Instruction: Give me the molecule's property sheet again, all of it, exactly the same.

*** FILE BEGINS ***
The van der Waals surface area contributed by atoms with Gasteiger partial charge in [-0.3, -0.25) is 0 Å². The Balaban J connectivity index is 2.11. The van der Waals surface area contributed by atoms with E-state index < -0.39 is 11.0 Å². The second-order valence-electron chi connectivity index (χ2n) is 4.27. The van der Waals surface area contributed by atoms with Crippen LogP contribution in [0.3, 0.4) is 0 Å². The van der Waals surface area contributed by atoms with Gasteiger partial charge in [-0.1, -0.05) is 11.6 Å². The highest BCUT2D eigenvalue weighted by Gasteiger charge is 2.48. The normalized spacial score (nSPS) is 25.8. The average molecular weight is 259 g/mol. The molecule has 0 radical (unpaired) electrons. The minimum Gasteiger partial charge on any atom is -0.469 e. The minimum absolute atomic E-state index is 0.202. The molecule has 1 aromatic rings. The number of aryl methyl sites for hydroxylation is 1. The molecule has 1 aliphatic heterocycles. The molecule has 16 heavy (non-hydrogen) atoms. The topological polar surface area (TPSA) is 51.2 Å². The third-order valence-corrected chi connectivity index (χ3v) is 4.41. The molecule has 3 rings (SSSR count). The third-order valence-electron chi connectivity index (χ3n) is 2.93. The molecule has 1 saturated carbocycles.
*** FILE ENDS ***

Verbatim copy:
The van der Waals surface area contributed by atoms with Gasteiger partial charge in [-0.3, -0.25) is 0 Å². The Balaban J connectivity index is 2.11. The van der Waals surface area contributed by atoms with E-state index < -0.39 is 11.0 Å². The second-order valence-electron chi connectivity index (χ2n) is 4.27. The van der Waals surface area contributed by atoms with Crippen LogP contribution in [0.3, 0.4) is 0 Å². The van der Waals surface area contributed by atoms with Gasteiger partial charge in [-0.1, -0.05) is 11.6 Å². The highest BCUT2D eigenvalue weighted by Gasteiger charge is 2.48. The normalized spacial score (nSPS) is 25.8. The average molecular weight is 259 g/mol. The molecule has 0 radical (unpaired) electrons. The minimum Gasteiger partial charge on any atom is -0.469 e. The minimum absolute atomic E-state index is 0.202. The molecule has 1 aromatic rings. The number of aryl methyl sites for hydroxylation is 1. The molecule has 1 aliphatic heterocycles. The molecule has 16 heavy (non-hydrogen) atoms. The topological polar surface area (TPSA) is 51.2 Å². The third-order valence-corrected chi connectivity index (χ3v) is 4.41. The molecule has 3 rings (SSSR count). The third-order valence-electron chi connectivity index (χ3n) is 2.93. The molecule has 1 saturated carbocycles.